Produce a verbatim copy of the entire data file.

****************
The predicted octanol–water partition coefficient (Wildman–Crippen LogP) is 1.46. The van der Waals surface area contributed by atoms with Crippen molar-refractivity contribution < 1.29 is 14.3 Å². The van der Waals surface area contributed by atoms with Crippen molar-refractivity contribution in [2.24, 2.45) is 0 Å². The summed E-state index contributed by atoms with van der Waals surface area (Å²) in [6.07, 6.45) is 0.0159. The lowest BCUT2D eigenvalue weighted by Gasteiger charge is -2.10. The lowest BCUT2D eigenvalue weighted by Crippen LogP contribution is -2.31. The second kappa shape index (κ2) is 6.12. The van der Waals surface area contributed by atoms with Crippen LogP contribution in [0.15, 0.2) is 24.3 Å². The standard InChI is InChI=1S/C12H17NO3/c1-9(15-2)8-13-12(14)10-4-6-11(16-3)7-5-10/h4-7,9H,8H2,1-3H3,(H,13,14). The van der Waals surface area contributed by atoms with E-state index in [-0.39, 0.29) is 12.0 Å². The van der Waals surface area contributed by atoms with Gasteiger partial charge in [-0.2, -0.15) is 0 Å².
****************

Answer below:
The predicted octanol–water partition coefficient (Wildman–Crippen LogP) is 1.46. The van der Waals surface area contributed by atoms with Crippen molar-refractivity contribution < 1.29 is 14.3 Å². The van der Waals surface area contributed by atoms with Crippen molar-refractivity contribution in [2.24, 2.45) is 0 Å². The summed E-state index contributed by atoms with van der Waals surface area (Å²) in [6.07, 6.45) is 0.0159. The lowest BCUT2D eigenvalue weighted by Gasteiger charge is -2.10. The lowest BCUT2D eigenvalue weighted by Crippen LogP contribution is -2.31. The second kappa shape index (κ2) is 6.12. The van der Waals surface area contributed by atoms with Crippen LogP contribution in [0.15, 0.2) is 24.3 Å². The standard InChI is InChI=1S/C12H17NO3/c1-9(15-2)8-13-12(14)10-4-6-11(16-3)7-5-10/h4-7,9H,8H2,1-3H3,(H,13,14). The van der Waals surface area contributed by atoms with E-state index in [-0.39, 0.29) is 12.0 Å². The van der Waals surface area contributed by atoms with Gasteiger partial charge in [-0.2, -0.15) is 0 Å².